It’s been twenty-four years since WipEout – the iconic Psygnosis anti-grav racer, not the watery Saturday evening TV show – brought block rockin’ beats and floating spacecraft to the world’s living rooms. Inspired by club culture as much as by F-Zero and Mario Kart, it’s been a formula that’s often been emulated, but arguably never bettered.
It’s been seven exceedingly long years since the last original entry, Wipeout 2047, and though Sony have poked at the series with a remastered stick, it’s fair to say that fans are looking for something fresh and exciting. Due to release ‘soon’ across PS4, Xbox One and PC, Pacer is hoping to be that something, and while its futuristic anti-grav racing may look familiar, R8 Games are promising a more in-depth experience than we’ve come to expect.
Grabbing a controller for the first time, it’s apparent that for all that is fresh and modern, the team have clearly taken Wipeout as a spiritual starting point. That’s not that surprising when they include a number of ex-Wipeout devs. The weight of my chosen vehicle feels immediately familiar, and with the controller layout nigh-on identical I soon found myself air-braking into tight corners like I’d been playing my entire life. What’s remarkable is just how close it feels to Psygnosis and Sony Studio Liverpool’s work.
While that ticks the boxes for a multitude of anti-grav racing fans, it’s clear that Pacer is aiming to be so much more than a simple carbon copy. You’re given an array of loadout options with which to customise your craft to within an inch of its life. From the expected choice of different craft types, skins and paint jobs, you can alter the handling and both offensive and defensive weaponry, bringing it further in line with something a little bit more sim oriented, while still retaining its arcade racer roots.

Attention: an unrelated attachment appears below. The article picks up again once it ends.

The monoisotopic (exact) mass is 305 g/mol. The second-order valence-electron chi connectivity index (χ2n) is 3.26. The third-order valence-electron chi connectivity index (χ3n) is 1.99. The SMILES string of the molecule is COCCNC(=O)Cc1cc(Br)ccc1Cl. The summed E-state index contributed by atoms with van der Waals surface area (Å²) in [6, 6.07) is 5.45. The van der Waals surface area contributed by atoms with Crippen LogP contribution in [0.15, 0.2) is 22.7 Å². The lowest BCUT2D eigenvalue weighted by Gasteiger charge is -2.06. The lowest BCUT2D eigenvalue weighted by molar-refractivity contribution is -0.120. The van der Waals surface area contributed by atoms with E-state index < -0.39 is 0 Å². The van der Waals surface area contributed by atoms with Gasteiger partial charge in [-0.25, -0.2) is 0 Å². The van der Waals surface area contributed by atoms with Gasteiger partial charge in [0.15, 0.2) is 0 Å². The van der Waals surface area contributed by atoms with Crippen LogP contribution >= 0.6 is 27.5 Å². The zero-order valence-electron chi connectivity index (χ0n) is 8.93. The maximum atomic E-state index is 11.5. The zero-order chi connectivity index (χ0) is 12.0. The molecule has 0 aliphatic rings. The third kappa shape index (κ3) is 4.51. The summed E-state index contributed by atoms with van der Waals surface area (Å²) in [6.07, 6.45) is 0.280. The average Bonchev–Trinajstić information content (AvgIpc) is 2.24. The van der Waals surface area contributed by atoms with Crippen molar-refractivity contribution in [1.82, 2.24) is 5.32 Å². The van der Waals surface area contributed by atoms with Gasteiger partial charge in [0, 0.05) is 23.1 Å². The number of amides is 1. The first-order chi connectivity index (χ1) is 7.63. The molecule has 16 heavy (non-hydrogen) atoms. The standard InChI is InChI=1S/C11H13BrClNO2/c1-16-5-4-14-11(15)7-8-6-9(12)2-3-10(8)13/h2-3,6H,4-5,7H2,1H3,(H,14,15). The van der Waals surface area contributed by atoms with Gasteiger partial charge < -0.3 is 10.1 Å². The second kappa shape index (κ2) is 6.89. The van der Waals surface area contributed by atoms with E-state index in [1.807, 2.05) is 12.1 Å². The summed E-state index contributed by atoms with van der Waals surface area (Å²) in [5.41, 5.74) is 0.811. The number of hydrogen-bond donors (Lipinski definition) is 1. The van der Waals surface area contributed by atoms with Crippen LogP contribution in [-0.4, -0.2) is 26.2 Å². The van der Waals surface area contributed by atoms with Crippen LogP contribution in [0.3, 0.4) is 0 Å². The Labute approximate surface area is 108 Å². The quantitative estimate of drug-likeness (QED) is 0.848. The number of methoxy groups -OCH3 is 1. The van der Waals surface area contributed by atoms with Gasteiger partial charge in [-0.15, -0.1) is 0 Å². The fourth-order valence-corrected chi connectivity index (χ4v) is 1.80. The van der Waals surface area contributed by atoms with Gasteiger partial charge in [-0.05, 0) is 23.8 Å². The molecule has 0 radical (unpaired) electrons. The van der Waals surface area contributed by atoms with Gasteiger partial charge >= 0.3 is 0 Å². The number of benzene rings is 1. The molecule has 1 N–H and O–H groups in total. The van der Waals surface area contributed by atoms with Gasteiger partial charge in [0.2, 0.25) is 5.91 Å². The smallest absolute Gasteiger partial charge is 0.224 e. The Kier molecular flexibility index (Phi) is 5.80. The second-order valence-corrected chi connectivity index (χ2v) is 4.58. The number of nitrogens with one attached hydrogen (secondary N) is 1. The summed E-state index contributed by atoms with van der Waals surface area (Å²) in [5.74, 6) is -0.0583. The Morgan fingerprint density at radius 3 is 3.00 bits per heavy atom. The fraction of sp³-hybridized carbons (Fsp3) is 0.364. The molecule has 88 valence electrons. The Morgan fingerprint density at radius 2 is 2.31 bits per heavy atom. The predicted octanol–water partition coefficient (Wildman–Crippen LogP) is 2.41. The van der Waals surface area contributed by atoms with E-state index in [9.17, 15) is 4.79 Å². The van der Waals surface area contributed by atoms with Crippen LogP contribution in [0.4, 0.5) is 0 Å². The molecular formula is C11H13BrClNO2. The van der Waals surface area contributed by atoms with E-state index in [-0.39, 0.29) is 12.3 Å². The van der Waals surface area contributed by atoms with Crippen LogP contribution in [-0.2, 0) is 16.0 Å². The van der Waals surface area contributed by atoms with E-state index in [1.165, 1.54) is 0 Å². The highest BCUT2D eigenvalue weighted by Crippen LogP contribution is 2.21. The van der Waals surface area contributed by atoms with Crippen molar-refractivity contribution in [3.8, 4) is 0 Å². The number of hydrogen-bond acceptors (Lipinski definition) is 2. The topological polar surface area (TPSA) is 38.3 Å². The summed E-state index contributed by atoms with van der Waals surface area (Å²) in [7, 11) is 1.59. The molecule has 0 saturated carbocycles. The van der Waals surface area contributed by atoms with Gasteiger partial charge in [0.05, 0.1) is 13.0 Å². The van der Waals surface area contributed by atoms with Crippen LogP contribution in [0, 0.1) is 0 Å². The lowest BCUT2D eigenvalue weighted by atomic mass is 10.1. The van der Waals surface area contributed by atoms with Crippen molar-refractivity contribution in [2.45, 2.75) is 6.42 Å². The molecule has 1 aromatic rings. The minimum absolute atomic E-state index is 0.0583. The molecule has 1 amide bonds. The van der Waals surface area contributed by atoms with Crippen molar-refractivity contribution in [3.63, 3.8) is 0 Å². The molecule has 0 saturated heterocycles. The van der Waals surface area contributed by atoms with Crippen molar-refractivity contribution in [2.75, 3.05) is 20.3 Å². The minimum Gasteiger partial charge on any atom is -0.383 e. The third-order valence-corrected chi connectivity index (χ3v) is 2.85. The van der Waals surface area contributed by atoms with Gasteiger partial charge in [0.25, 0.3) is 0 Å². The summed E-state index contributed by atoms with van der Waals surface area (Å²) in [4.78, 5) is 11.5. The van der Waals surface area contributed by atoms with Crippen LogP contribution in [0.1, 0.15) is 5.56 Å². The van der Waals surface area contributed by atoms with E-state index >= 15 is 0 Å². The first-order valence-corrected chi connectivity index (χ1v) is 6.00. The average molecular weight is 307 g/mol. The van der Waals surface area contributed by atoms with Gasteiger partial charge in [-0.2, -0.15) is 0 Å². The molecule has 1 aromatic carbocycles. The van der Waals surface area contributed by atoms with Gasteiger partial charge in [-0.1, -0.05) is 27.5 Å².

Taking the time to go through this set up showcases the range of weaponry and options that are going to be available to players, and there’s already an obvious meta to dive into to find the strongest builds. Do you take the electric wave weapon that slows every craft in its path or go for a missile that deals damage to a single rival? On the defensive end do you opt for extra shielding or mines? You can only pick one of each, and it’s a level of personalisation I feel is really going to resonate with players, leading to some fascinating battles once the game launches.
While all of the weapons are available to you from the off, you can collect tech cards through play that allow you to modify them, changing the way they behave or strengthening them. While this is expected to bring some level of grind to proceedings, it’s one that everyone is going to be subject to and there’s no artificial way for anyone that can jump ahead. You have to assume that some smart matchmaking here will keep things competitive wherever you are in your multiplayer career.
There are 14 different tracks at launch, each of which have day and night-time settings, as well as mirror modes, giving you 56 variations to race around through both the single player campaign and the ten-player multiplayer modes. Our single player hands-on was no walkover, and trying out a few different builds across a number of tracks I regularly came in a sobering third place.
Multiplayer meanwhile showcases the thrills that you can expect from going up against human opposition, and the competition was fierce and unforgiving. The rhythm of insane speed, even more insane boosting and vicious combat feels brilliant, and I can’t wait to dive deeper into the different craft builds to find something truly superior. As it was I had to settle for third once again. Maybe that’s just my place?
Despite my woefully adequate performance, Pacer looks pretty spectacular in motion, and the tracks take in the various locale types we’ve come to expect, from arid desert plains through to lush jungles. No matter where you are, each track is a warren of twisted metallic routes that leap and plunge through the landscape like a nightmarish version of the M25. Fortunately it’s pretty hard to get lost.
It simply wouldn’t be an anti-grav game without a banging soundtrack, and Pacer is all set to tickle your earholes with thumping tracks from a number of artists including Wipeout and Psygnosis alumni Cold Storage. They immediately set the tone, and once again reinforce the sense that R8 are drawing on the genre’s history while keeping a firm eye on its future.
It’s not as though the anti-grav genre has been entirely defunct without Wipeout at its head, but where Redout, Antigraviator and Fast RMX added their own wrinkles to the future racing formula, it looks as though Pacer is expanding beyond the genre’s boundaries to deliver a racing experience worthy of the 21st Century and beyond.